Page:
So far, there are 5 distinct DNA polymerases have been found in E. coli cell: Pol I, Pol II, Pol III, Pol IV, and Pol V. While Pol III (Pol III Holoenzyme) is a primary polymerase involved in DNA replication, the others take part in other processes such as DNA repair, translesion synthesis … rather than in chromosome replication.
Pol I is encoded by polA gene and belongs to the A family. During DNA replication, PoI synthesizes the gap between Okazaki fragments to complete lagging product synthesis by its 5′-3′ polymerase activity. In addition, Pol I also participates in DNA repair by both 3′-5′ and 5′-3′ exonuclease activity. Among 5 DNA polymerases, Pol I is only the one that has 5′-3′ exonuclease activity, and also the level Pol I is present with highest concentration (around 400 molecules per normal cell).
Pol II (or DinA) is a member of B family and encoded by polB gene. In the normal cell, Pol II is expressed with 50-70 molecules. This DNA polymerase has 5′-3′ polymerase and 3′-5′ exonuclease activity therefore also take part in DNA synthesis, especially when Pol III is stalled at the replication fork. By the 3′-5′ exonuclease activity, Pol II can synthesize DNA with high fidelity. So far, Pol II is known to participate in DNA replication, DNA repair and translesion synthesis. Pol II is up-regulated in SOS-induced condition.
Pol III (Pol III Holoenzyme) is the major enzyme involved in DNA replication. Pol III Holoenzyme is a big molecule that consists of 10 different subunits. Three subunits alpha, epsilon and theta form the core and there are 2 cores in a Pol III Holo enzyme complex which are responsible for leading and lagging synthesis. The gamma complex (clamp loader) is composed of gamma, delta, delta prime, chi and psi subunits; take in charge in loading beta clamp onto primed DNA. The other important subunit, beta clamp, which forms a donut shaped ring around the DNA and helps to anchor the holoenzyme to the DNA during DNA replication. By acting as a sliding clamp, beta helps the Holoenzyme to replicate with high processivity. Pol III Holoenzyme also have 3′-5′ exonuclease proofreading activity, this characteristic helps PolIII Holoenzyme can synthesize with the minimum mistake.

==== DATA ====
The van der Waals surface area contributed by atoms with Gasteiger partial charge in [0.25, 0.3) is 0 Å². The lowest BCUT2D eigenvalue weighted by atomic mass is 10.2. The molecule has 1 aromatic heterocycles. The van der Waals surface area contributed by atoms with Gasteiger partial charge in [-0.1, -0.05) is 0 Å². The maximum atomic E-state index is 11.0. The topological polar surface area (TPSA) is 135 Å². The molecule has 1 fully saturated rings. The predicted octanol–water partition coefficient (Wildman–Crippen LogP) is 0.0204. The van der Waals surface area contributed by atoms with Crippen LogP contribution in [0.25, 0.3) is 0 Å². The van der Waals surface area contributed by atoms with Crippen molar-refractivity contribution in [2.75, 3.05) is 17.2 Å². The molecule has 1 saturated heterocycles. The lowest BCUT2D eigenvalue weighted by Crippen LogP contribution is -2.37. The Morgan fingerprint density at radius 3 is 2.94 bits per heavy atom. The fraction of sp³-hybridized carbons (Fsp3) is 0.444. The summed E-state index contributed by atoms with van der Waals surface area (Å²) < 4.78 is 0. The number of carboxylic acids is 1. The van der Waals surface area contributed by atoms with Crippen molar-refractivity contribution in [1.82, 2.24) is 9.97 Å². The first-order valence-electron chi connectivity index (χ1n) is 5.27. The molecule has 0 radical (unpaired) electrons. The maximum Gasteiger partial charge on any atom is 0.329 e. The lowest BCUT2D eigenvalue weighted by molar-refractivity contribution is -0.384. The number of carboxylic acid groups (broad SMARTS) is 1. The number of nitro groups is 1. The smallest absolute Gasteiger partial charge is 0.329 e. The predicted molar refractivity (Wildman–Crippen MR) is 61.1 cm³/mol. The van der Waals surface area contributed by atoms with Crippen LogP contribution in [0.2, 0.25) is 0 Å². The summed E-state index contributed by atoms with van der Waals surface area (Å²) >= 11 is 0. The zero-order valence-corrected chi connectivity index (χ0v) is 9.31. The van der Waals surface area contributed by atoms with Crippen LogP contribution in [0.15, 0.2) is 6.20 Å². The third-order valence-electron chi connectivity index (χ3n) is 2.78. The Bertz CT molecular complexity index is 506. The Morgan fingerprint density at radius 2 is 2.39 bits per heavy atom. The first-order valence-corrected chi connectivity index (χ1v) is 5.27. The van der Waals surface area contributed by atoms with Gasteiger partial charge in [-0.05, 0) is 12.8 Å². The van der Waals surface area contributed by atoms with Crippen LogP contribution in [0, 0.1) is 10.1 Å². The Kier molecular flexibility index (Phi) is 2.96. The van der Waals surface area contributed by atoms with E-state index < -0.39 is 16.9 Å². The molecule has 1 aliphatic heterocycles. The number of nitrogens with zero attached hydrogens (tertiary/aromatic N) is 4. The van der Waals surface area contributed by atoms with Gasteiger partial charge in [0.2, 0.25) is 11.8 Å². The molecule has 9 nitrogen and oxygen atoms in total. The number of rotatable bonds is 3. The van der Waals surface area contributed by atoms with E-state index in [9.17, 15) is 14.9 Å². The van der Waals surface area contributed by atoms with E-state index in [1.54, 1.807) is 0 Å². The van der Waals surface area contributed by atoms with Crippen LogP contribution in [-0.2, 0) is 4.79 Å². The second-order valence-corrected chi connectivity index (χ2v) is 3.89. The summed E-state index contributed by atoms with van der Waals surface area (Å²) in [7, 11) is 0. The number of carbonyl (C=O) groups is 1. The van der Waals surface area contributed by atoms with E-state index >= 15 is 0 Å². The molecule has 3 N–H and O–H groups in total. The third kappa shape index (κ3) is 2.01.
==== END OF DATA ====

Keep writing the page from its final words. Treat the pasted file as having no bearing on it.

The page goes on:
Pol IV is the polymerase that is studied less. It is a product of DinB gene and belongs to Y family. As known so far, Pol IV has 5′-3′ polymerase activity but without any exonuclease activity. It have been thought that Pol IV is not essential because the delta-dinB show almost no phenotype. However, even in normal condition, Pol IV is present with 200-250 molecules per cell and is up-regulated by 10 fold under SOS response. Therefore, it must have some important biological roles. The molecular basis of of Pol IV is not well understood, but it is found to work in translesion synthesis.
The fifth DNA polymerase, Pol V, also belongs to Y family and contains the umuC gene product and two copies of UmuD’, a product of RecA-facilitated autodigestion of UmuD protein. Pol V level in the cell is very low (less than 15 molecules per normal cell), it seems does not play a significant role under non-SOS-induced conditions. However, the concentration of Pol V is increased much, up to more than 200 molecules under SOS-induced condition. Similarly to Pol IV, Pol V only has 5′-3′ polymerase activity, lacking proofreading activity, function in translesion synthesis and take an important role in SOS-induced condition.